When it comes to opera, they don’t get much gloomier or doomier than Verdi’s epic The Force of Destiny.
There’s forbidden love, a woman who lives alone for eight years in a cave, a furious tale of revenge and a high death toll, even by operatic standards. Tama Matheson has directed a bold production that embraces the darkness in one of Verdi’s more difficult masterpieces.
Designer Mark Thompson’s costumes are richly detailed and his monolithic set pieces imposing. From a gigantic Virgin Mary that you fear will collide with anything in the fly space above to a massive shining skull, this is a production that uses imagery to propel the story forward and remind us there’s a grizzly ending just around the corner.
But the true strength of this production lies in the casting. Svetla Vassileva is in fine voice as Leonora, ringing loud and clear above the orchestra and using the difficult acoustics of the Joan Sutherland Theatre to great effect in her quieter, tender moments. She occasionally lacks subtlety, but the strength of her instrument carries her through. She has the acting chops to match and her heartbreak is palpable throughout.
Riccardo Massi has an effortless top as Don Alvaro and sings with great sensitivity. His acting is solid, but whenever he’s onstage with Vassileva, your eyes are immediately drawn to her. Jonathan Summers is fantastically menacing as Don Carlo and sings with real grunt and Giacomo Prestia delivers a strong vocal performance as Padre Guardiano.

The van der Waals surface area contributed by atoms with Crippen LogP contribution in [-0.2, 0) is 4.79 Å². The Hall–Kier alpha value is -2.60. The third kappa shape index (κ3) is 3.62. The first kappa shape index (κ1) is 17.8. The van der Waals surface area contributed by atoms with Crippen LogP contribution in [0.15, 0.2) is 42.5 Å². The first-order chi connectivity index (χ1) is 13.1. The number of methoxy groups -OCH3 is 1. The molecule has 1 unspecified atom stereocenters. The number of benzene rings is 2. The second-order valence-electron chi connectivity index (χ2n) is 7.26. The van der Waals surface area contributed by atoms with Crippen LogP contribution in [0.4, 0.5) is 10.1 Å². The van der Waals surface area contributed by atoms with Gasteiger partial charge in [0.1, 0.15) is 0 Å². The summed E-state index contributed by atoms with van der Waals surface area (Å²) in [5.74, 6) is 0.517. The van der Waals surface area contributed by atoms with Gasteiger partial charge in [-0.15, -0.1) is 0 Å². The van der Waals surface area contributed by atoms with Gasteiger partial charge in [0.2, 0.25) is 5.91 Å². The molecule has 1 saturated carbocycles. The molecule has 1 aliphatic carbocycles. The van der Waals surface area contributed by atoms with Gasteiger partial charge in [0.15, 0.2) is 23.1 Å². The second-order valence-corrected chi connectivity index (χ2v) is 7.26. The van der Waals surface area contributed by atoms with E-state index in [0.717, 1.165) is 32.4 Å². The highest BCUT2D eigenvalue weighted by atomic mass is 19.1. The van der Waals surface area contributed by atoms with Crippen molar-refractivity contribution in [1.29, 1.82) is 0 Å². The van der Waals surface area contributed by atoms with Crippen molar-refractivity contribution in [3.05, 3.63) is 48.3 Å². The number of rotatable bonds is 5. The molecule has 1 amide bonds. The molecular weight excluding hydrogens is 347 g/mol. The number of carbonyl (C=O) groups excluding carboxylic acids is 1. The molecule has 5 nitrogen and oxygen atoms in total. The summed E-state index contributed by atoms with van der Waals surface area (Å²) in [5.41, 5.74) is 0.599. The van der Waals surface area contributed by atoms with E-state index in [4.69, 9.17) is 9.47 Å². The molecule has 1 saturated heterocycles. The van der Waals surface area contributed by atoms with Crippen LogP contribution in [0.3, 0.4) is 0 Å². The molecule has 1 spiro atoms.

Rinat Shaham is superb as the gypsy Preziosilla. The role here has been expanded to make Preziosilla a kind of mistress of destiny and death. Shaham’s presence and dramatic ability matches her gutsy vocal tone. Plus, she looks fantastic in one of Thompson’s finest costumes, even if her hairstyle is a little Elaine from Seinfeld.
There are also appearances from some of Opera Australia’s finest including Richard Anderson, sounding fantastic as Marchese di Calatrava and Warwick Fyfe in one of the only moments of lightness as Fra Melitone. Kanen Breen makes a brief appearance but again proves why he’s one of Opera Australia’s most valuable assets. His vocal and dramatic versatility is a rare gift to an opera company.
The Australian Opera and Ballet Orchestra are at their best in this production under Andrea Licata’s baton. The overture is rendered beautifully and the entire score is played with both skill and sensitivity.
Yes, it is long. Verdi hasn’t exactly been concise with this one, and there are moments where it can be a little testing. But there’s really not much anybody can do about that. It is, after all, written that way. But it’s a rarely performed Verdi piece with a compelling story and a fantastic score, and this is a production where both are presented fantastically. Plus, it could be years until its performed in Australia again. For that reason alone, this is a must-see for serious opera buffs and serious Verdi buffs.